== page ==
Birds eye view of three red and white semi trucks driving along a snowy road

3 Things You Need To Do To Stay Safe While Sharing The Road With Large Trucks This Winter

Driving in winter weather can be a serious challenge in South Dakota. On average, South Dakota receives at least 30 inches of snow each year and has generally experienced an increase in snowfall over the years.

Here are three things you should do to stay safe while driving near large trucks this winter:

#1 - Avoid Blind Spots

If you think your blind spots are bad in your four-wheel vehicle, just imagine how difficult it is to see the blind spots while driving a big rig. Check out the visual representation below to see just how massive large trucks’ blind spots really are.

Image retrieved from the Federal Motor Carrier Safety Administration

It’s even more important to make sure that trucks can see you when driving in winter weather. Correcting mistakes is already extremely difficult for large trucks, and when you add snow, ice, and sleet to the equation, bad things can happen—fast.

#2 - Pass Safely

Large trucks can’t stop or slow down as promptly as passenger cars, so it’s crucial that you pass safely. Give trucks plenty of space. It’s already difficult for trucks to stop suddenly on dry roads, so it’s easy to understand that it will be even more challenging for them to stop on winter roads.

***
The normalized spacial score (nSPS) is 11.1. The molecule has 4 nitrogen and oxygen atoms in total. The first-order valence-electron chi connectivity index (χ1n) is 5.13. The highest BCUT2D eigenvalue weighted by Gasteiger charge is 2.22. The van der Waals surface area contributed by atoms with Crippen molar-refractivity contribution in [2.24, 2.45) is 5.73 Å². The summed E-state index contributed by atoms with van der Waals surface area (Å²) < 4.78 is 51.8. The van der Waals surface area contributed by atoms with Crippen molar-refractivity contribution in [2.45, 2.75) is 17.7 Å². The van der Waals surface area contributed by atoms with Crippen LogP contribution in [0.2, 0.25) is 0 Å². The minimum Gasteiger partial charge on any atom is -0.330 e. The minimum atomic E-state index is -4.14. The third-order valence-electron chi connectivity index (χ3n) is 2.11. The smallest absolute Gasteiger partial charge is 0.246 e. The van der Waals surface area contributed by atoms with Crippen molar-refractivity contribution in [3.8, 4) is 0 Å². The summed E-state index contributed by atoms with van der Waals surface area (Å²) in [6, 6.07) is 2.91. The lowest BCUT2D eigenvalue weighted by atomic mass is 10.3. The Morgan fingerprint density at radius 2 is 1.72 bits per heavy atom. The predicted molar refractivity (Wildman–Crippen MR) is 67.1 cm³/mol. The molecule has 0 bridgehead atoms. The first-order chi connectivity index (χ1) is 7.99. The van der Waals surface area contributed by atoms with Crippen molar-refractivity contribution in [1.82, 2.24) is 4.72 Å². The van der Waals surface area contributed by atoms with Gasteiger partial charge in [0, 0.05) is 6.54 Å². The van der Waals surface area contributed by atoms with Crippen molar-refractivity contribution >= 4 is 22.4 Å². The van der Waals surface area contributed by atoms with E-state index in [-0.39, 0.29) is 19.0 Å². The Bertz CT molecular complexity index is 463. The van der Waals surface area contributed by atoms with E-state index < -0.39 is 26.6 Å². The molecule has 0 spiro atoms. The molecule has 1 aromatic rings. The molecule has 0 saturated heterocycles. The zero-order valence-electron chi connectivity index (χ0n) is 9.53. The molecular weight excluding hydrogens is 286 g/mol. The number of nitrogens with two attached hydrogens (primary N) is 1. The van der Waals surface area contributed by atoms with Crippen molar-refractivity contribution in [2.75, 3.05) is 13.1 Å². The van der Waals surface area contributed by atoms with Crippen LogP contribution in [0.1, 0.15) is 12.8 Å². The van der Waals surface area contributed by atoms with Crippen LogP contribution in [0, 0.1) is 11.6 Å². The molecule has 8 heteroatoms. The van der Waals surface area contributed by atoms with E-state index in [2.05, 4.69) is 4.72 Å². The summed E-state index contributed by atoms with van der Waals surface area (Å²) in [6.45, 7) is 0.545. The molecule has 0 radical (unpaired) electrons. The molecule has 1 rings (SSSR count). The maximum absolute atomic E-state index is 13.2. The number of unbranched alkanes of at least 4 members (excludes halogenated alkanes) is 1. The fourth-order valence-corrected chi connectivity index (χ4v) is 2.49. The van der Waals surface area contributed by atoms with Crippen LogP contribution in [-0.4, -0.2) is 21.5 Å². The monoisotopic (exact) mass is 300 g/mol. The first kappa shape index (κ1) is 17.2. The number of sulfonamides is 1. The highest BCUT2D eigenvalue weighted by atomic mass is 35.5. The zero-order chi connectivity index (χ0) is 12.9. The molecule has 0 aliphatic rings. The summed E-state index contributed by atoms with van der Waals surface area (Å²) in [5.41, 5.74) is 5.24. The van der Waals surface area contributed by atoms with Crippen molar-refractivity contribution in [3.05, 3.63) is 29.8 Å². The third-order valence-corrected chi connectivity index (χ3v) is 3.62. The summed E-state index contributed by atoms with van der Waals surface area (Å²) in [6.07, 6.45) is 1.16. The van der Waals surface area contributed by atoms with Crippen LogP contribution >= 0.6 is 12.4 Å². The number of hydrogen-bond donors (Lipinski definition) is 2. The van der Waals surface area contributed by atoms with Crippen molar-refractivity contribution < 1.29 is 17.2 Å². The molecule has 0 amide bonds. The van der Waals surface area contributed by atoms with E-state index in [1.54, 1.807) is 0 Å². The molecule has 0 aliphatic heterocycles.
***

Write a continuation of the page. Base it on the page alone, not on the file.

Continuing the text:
Only pass trucks on the left. As you can see in the graphic above, truck drivers are better able to see vehicles driving on their left than their right. When visibility is difficult during a storm, it’s even more important to make sure that truck drivers can see you as you pass.

#3 - Maintain Adequate Distance

As a general rule, it’s a good idea to leave one car length’s distance between your vehicle and the one ahead of you for every 10 miles per hour (mph) of your rate of speed. For example, if you’re going 60 mph, you should leave at least six car lengths between your car and the one in front of you.

Increase this distance even more when driving near large trucks, especially in snowy road conditions. In fact, it’s not a bad idea to double the driving distance suggested above when driving near large trucks on snowy roads. That way, even if your tires slide on black ice, your chance of colliding with the nearby vehicles is significantly reduced.

If you’ve been injured in a winter weather car accident through no fault of your own, you may be entitled to compensation. Let us see if we can help you recover it.

If you or a loved one have been injured in an accident, our lawyers at Whiting Hagg Hagg Dorsey & Hagg, LLPmay be able to help you receive the settlement you deserve. Give us a call at (605) 519-6136 or fill out an online contact form.

Categories